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Divorce Litigant’s Claims Against Court-Appointed Expert Dismissed

The case is DePalma v. Maya Murphy, 16 cv 8933, from the Southern District of New York.  The relevant opinion is dated December 1, 2017.

The plaintiff, Carol DePalma, sued her former divorce attorney and the court-appointed financial expert. This post will deal with the claims against the financial expert. During the divorce the parties chose and the court appointed an accounting firm, KLG, LLC. KLG was to render an opinion as to the value of Husband’s interest in Shred-It, a company in the shredding business. KLG issued two reports and the parties ultimately settled the divorce case.

Carol then sued KLG for negligence, for its purported failure to value the interest in Shred-It after it merged with another company.  The court dismissed the negligence claim against KLG and explained that the opinion of KLG did not proximately cause any injury to Carol. The explanation:

DePalma’s argument that KLG was negligent in not updating its reports after the merger is not persuasive. KLG informed the parties that May 29, 2013 would be the date for all valuations, “unless directed by the Court or pursuant to a stipulation in writing from both parties’ attorneys.” (Retainer Agreement at 1.) No one objected, and KLG never received an instruction to change the date. (Aff. ¶ 14.) Indeed, if KLG had changed the valuation date or updated its reports sua sponte, it would have violated the terms of the Retainer Agreement.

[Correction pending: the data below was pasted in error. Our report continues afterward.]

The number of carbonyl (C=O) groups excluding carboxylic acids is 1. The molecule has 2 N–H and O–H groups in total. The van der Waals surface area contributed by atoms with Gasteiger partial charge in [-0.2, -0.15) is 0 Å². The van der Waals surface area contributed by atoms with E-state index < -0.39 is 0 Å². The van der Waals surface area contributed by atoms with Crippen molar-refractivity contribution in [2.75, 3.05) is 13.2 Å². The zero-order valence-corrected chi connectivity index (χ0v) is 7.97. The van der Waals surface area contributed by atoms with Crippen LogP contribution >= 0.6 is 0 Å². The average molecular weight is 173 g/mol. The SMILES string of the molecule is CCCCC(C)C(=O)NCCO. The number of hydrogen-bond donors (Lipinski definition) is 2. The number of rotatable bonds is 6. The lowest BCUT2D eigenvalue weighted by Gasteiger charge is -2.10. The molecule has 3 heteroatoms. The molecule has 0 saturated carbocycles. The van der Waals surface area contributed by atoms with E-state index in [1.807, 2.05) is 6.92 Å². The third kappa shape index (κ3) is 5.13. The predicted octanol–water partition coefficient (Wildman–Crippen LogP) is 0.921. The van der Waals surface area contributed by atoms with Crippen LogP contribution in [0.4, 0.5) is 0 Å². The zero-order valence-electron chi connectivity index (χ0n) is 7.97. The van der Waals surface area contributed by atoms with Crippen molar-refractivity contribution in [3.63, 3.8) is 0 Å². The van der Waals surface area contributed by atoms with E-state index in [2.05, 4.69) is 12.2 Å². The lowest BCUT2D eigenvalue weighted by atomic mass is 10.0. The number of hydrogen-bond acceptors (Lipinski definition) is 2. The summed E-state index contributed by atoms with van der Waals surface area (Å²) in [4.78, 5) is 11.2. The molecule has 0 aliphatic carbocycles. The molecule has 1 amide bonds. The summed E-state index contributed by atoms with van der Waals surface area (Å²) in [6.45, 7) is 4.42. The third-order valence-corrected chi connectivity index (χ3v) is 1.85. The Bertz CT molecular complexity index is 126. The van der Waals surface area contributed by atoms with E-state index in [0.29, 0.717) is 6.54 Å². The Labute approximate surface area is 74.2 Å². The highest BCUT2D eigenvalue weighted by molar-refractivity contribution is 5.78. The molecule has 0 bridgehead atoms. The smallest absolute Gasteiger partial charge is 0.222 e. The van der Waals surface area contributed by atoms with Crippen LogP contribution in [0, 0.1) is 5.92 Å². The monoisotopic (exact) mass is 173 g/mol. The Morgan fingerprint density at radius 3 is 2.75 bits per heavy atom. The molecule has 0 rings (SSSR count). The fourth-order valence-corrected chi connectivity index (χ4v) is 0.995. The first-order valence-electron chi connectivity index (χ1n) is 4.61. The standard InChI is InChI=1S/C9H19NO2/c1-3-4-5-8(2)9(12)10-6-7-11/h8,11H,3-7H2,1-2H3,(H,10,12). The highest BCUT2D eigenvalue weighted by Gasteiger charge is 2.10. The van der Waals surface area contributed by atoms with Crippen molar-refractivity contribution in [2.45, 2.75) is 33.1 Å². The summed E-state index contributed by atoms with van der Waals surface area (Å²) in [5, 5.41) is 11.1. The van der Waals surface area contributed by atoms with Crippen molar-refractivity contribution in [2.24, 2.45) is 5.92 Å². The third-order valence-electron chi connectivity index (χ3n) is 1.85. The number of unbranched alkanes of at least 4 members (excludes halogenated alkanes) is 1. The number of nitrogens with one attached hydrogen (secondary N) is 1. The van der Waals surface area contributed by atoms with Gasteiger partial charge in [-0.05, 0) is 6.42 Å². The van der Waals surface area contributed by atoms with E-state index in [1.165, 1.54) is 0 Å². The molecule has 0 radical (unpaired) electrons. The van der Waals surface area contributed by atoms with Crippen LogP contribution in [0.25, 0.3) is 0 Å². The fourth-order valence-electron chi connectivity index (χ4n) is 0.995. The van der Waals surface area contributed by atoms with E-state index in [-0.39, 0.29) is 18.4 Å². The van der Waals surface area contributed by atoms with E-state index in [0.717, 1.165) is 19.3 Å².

DePalma’s retort that she never signed the Retainer Agreement is without merit. “[A]n unsigned contract may be enforceable, provided there is objective evidence establishing that the parties intended to be bound.” Flores v. Lower E. Side Serv. Ctr., Inc., 828 N.E.2d 593, 597 (N.Y. 2005). Counsel for both parties were well aware of KLG’s engagement and its terms, and operated under them for over a year.

DePalma also asserts errors in the specific valuation methods and procedures used. But in a professional negligence claim, like any negligence claim, “a plaintiff must demonstrate . . . a causal connection between its losses and the defendant’s actions.” MF Global Holdings Ltd. v. PricewaterhouseCoopers LLP, 199 F. Supp. 3d 818, 830 (S.D.N.Y. 2016) (internal citation omitted). The requirement is one of proximate causation, meaning “the cause that directly produces an event and without which the event would not have occurred.” Ritchie Capital Mgmt. LLC v. Gen. Elec. Capital Corp., 121 F. Supp. 3d 321, 338 (S.D.N.Y. 2015) (internal citation omitted).

Here, KLG was only an intermediate player in the parties’ ultimate decision to settle. Murphy and DePalma were free to choose what weight to give to KLG’s conclusions, and could have decided to conduct additional discovery or hire their own expert to do another analysis. (See Order Appointing Appraiser at 4) (“This Order is without prejudice to either party’s right to retain their own appraiser/expert to value the assets and/or income at issue in this matter.”)

Because DePalma cannot establish that her settlement amount was proximately caused by any of KLG’s alleged errors, her negligence claim is dismissed.

Edward X. Clinton, Jr.

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